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Silicon Valley stereotypes meet musical in 'South of Market'

The newly revised show sings and dances its way through the more absurd corners of Silicon Valley, where everything is self-driving, even data sets.

Anna Gravilov

Poor Alex. The young TechFeed journalist at the heart of "South of Market: The Musical v2" wants to write serious stories that hold companies accountable for ignoring diversity and neglecting product safety hazards. But listicles like "Top 10 Colleges for Aspiring Founders to Drop Out Of" and "13 Ways Alexa Was a Basic Bitch" always get more traffic than "boring" articles on equal pay.  

"Count me out of page views," the idealistic Alex declares early in the 90-minute show. "Going rogue!" 

Parodies of the tech world aren't new, of course -- see HBO's "Silicon Valley" as the best-known example. But this one's done through song and tap dance. As the cast croons about venture capitalists and billion-dollar valuations, you half expect Erlich Bachman to pop up with jazz hands.

The show, which runs through Oct. 22 at San Francisco's Marines Memorial Theater, romps through a world of nap pods, treadmill desks, "robust self-driving data sets" and launch parties with robot strippers but no actual product to show off yet. The play follows Alex (Alex Akin stands out in the role) as she investigates hot startup ai.ai, which represents "the dawning of the great singularity, the great singularity" (sung, amusingly, to the tune of "Aquarius" from the musical "Hair"). Along the way, she may have found love, or at least a nice bearded guy to hang out with.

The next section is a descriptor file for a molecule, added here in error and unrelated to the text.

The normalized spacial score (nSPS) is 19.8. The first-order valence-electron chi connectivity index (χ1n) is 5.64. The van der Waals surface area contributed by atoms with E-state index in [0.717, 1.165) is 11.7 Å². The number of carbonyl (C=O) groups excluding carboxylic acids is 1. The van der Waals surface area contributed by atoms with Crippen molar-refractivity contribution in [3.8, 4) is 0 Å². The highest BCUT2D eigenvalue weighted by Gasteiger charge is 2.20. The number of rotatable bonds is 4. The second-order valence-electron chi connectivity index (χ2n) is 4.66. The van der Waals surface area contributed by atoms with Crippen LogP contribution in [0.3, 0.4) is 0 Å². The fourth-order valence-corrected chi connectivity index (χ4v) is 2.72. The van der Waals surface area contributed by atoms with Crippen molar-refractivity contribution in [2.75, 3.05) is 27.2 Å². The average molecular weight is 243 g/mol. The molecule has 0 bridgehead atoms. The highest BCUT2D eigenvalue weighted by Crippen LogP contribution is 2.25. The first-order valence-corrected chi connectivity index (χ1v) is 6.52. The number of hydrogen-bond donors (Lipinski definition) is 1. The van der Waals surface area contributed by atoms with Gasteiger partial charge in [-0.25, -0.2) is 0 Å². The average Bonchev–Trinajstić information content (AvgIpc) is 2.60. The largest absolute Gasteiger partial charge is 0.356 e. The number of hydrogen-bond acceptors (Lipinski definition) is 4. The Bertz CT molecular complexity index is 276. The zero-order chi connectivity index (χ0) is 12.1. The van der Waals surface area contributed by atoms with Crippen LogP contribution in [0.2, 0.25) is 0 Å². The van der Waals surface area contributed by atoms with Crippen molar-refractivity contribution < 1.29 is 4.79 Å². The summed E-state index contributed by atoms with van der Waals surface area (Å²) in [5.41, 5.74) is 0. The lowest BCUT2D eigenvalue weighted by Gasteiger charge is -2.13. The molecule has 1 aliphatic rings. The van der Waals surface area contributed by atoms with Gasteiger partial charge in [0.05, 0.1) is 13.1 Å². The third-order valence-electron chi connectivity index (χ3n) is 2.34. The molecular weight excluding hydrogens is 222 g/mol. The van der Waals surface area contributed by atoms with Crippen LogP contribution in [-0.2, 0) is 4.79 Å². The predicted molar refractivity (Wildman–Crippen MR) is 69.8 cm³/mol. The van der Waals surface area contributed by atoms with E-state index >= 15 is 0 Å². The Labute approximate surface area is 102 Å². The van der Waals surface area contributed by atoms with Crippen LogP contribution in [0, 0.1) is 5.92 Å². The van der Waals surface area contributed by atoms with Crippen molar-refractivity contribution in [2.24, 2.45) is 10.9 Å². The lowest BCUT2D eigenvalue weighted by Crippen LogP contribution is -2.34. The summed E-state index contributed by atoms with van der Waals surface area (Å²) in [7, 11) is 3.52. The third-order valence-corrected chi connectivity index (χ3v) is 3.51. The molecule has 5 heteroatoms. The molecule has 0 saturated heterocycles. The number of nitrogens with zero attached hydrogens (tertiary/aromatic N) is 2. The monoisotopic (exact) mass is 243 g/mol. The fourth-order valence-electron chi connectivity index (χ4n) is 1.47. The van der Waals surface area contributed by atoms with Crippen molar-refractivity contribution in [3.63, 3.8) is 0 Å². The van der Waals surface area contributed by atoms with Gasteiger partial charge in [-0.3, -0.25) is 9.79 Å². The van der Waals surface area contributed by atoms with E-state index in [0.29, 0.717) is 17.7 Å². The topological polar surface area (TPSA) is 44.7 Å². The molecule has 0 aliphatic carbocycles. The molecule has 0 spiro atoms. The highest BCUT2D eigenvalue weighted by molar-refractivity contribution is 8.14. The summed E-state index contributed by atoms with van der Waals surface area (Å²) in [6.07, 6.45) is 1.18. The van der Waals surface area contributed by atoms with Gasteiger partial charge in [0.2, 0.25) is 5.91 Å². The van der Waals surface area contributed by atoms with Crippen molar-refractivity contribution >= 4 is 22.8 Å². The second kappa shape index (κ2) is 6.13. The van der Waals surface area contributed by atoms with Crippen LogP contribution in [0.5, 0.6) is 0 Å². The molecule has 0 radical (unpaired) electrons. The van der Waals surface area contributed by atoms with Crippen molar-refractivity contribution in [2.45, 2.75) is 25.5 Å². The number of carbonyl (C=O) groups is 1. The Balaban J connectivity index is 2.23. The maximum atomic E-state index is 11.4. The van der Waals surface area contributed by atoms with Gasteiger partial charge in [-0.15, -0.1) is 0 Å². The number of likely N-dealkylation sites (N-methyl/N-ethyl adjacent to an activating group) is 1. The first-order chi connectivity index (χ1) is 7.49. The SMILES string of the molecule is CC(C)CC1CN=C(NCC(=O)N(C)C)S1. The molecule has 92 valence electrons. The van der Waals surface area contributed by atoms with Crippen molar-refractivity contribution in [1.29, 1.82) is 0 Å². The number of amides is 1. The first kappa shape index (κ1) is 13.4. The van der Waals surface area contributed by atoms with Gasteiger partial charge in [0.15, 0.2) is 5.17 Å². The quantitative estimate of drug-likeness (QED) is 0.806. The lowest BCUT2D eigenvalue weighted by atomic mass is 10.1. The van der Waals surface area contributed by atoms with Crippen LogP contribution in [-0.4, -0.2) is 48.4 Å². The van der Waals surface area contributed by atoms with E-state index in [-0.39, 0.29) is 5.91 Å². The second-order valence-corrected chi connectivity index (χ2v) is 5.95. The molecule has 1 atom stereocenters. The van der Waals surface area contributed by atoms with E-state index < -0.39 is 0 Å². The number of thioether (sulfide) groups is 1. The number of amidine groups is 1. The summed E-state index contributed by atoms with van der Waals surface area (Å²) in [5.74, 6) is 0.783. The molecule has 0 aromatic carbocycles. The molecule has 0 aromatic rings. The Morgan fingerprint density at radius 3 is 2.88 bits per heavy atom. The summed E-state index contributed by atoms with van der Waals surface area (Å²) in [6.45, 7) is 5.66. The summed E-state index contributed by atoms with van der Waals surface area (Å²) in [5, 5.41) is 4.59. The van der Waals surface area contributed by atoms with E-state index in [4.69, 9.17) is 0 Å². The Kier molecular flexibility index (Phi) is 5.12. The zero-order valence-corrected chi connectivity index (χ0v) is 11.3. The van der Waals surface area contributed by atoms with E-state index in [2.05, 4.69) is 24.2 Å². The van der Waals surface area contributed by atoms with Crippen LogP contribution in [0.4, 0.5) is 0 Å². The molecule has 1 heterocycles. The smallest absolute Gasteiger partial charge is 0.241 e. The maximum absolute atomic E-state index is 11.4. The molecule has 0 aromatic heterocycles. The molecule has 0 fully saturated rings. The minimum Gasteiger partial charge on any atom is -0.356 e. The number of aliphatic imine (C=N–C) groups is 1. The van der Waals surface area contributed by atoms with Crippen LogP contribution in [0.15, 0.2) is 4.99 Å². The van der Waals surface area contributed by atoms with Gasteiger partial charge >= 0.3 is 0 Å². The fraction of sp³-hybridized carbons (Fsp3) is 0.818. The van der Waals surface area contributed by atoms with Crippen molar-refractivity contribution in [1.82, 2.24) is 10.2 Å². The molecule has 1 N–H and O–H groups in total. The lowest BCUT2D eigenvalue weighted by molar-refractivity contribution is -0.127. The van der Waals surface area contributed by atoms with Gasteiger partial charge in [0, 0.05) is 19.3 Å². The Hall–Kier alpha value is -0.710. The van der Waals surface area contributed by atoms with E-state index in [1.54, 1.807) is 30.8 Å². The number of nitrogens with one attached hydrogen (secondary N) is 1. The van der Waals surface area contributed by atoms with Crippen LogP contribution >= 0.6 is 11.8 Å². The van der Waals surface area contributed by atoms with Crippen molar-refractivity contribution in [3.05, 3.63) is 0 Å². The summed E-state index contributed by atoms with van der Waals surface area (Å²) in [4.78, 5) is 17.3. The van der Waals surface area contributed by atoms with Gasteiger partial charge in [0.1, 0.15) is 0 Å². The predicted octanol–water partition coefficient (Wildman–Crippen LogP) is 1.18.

James Seifert (left) and Will Letzler play ai.ai executives in "South of Market: The Musical v2."

Anna Gravilov

The show is now in its second year, with all new topical material. Anyone with internet access will recognize tropes like incessant selfie-taking and hashtagging. Tech professionals will also appreciate the jargon, acronyms and send-ups of oversize Silicon Valley egos.

"Believe in yourself," the cast sings in the finale, "but not too much."  

The show does hint at weightier themes, like some companies paying lip service, but not much more, to equal pay. Then there's the song "All the Feelings," which runs through the pat Facebook reactions available in a complex world of political turmoil and natural disasters: "like, love, haha, wow, sad, angry," the chorus goes.

"Part of the premise of that song is that these six reactions … are supposed to be sufficient to interact with the news we're seeing about the world today," says Tareq Abuissa, who wrote the music and lyrics. "There's irony there that they can't actually capture what we're observing."

A number of the show's team members have backgrounds in tech or media. Samantha O'Keefe, co-producer with Pat Blute, is head of startup programs at Google Cloud, and Wall Street Journal reporter Rolfe Winkler, who covers startups, plays the clicks-obsessed millennial TechFeed editor who represents everything Alex despises. But the team also sought input beyond its ranks.   

"We went outside of our own team, running lines or scenes by individuals in the community and getting their feedback, both for their reaction and also for authenticity," O'Keefe says.

South of Market, to those who don't hang around San Francisco, refers to an area of the city known for its abundance of startups. I'm writing this from SoMA right now, though not from a sensory-deprivation-desk tank like some of those lucky TechFeed reporters have.

If you're not anywhere near SoMA and can't catch the show, the team is having it filmed and says it will be available for streaming.

Now, back to my story on 10 ways the internet uses cat videos to steal your identity. (You won't believe No. 7!)   

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